By Alastair Stewart
To the north of Niger, the creeping Sahara; to the south, oil rich and agriculturally lush Nigeria – this nation straddles the Sahel – dry, hot and cruel. It has suffered catastrophic droughts – 1974, 1984 and 2005. And now, another.
Five times the size of the United Kingdom, Niger is one of the poorest nations on earth with child mortality worse than Afghanistan. The absence of regular rainfall throughout 2009 has led to poor harvests, lack of grazing for animals and food reserves exhausted.
Hungry people have started adding "bitter" berries to their diet – this is survival food, normally unpalatable but when starving, the unpalatable becomes welcome – essential.
The tipping point, according to one expert is about a week away – 15 July. That is when the rainy season is expected. But the starving livestock may nibble away whatever green-shoots push through.
Ten leading aid agencies launched a joint appeal yesterday, warning that up to 10 million people across the eastern Sahel, faced acute hunger. The United Nations agrees, it says that the situation is of a magnitude not previously seen. Niger is at the centre of this crisis, with half of its population – 7 million people – going hungry.
The statistics, generally, for this West African country, are overwhelming – less than a third of the people are literate: boys spend on average five years in school; girls, just three. Two-thirds of the people of Niger live beneath the poverty line, 85 per cent on less than $2 – or £1 – a day.
But set that against these great ironies: Niger has uranium aplenty and sells it to France's burgeoning nuclear power industry. The fruits of this trade are hard to see. And there is oil, as in northern neighbour Libya. The partners are the Chinese who will begin production soon. Again, there is little hope the benefits of geological benevolence will bless these beleaguered people. Half of Niger's government budget derives from donor aid. The proceeds of its natural resources will benefit Paris and Beijing before Niamey.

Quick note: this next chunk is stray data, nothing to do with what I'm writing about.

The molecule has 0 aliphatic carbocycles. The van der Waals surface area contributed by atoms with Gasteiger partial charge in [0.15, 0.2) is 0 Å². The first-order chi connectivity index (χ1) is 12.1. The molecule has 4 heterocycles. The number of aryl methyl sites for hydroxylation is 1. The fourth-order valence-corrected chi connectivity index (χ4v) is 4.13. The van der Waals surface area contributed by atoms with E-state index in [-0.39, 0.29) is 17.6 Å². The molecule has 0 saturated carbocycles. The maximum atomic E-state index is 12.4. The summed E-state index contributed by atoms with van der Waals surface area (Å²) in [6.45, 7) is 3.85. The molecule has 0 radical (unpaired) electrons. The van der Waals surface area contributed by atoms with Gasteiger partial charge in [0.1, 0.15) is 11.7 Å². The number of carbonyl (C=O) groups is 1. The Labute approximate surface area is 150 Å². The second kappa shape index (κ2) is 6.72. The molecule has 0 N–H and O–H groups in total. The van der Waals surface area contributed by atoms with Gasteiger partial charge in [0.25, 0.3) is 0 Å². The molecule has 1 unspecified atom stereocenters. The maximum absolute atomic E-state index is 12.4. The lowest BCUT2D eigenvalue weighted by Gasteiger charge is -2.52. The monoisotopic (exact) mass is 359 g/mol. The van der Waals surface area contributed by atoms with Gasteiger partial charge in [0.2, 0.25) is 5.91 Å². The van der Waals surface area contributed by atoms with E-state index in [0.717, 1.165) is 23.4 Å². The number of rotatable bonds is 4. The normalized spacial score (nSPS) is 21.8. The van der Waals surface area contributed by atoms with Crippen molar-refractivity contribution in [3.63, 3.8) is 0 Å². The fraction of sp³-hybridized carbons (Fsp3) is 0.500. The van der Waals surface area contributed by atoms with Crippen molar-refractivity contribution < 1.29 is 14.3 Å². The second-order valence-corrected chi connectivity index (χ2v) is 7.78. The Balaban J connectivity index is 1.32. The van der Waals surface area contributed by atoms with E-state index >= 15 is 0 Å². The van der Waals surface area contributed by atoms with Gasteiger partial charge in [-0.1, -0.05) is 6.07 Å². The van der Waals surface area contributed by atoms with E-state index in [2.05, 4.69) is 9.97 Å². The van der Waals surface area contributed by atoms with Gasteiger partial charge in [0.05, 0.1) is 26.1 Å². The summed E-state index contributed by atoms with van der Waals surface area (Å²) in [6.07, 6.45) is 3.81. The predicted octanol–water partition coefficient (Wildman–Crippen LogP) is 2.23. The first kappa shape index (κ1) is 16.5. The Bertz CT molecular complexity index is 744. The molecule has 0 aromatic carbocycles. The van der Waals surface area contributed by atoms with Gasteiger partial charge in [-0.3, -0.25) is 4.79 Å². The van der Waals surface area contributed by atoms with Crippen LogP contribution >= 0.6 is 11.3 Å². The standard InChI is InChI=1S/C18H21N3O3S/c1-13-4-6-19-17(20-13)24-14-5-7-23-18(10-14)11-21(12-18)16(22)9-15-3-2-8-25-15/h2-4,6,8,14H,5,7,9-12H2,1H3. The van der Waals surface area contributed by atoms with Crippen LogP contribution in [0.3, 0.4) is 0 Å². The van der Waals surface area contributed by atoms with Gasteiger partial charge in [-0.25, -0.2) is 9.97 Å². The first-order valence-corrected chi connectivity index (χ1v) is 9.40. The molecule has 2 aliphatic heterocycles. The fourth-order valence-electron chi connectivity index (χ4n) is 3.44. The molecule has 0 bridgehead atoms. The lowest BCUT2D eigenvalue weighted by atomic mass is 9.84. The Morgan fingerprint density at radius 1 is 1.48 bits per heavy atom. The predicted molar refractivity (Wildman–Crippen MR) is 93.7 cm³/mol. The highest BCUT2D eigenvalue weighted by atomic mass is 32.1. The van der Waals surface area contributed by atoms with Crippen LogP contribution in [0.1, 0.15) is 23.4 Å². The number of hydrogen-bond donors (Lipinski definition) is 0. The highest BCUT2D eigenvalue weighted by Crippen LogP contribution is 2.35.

Heading east, into the badlands, we pass acres of planted millet and the occasional pool of orange, muddy water from the recent short, sharp rains. Two glaring truths are evident: the curative, durable work can and is being done; but the vicissitudes of climate makes it all a gamble at the edge of survival.
The "swollen-tummy" syndrome may not have taken root everywhere yet but with real fears that the harvest of 2010 will be a frighteningly small affair. And by then, for thousands, it will be too late.
At a health centre in Goumbi Kano, established by the charity Care International, one of those taking part in the appeal, and part-funded by the Niger government, I meet two women who had walked 8km, with their malnourished babies, to see Dr Moustaphe Chaibou.
Hasana and Maimouna, and babies Farida and Saredja, have been regulars for six weeks.
"I have no milk. When the baby cries, I give her millet," Hasana says.
The babies are showing signs of improvement. They get their regular prescription of a "plumpy nut" product, antibiotics and anti-malarial drugs. Still frighteningly underweight for their age, the 17 -month old was still a babe in arms, the 10-month old like a newborn – both about 20 per cent under the expected weight for their ages.
They left their village after prayers at 5.30am and arrived at opening time, around 8am. Then they headed back before the noon heat.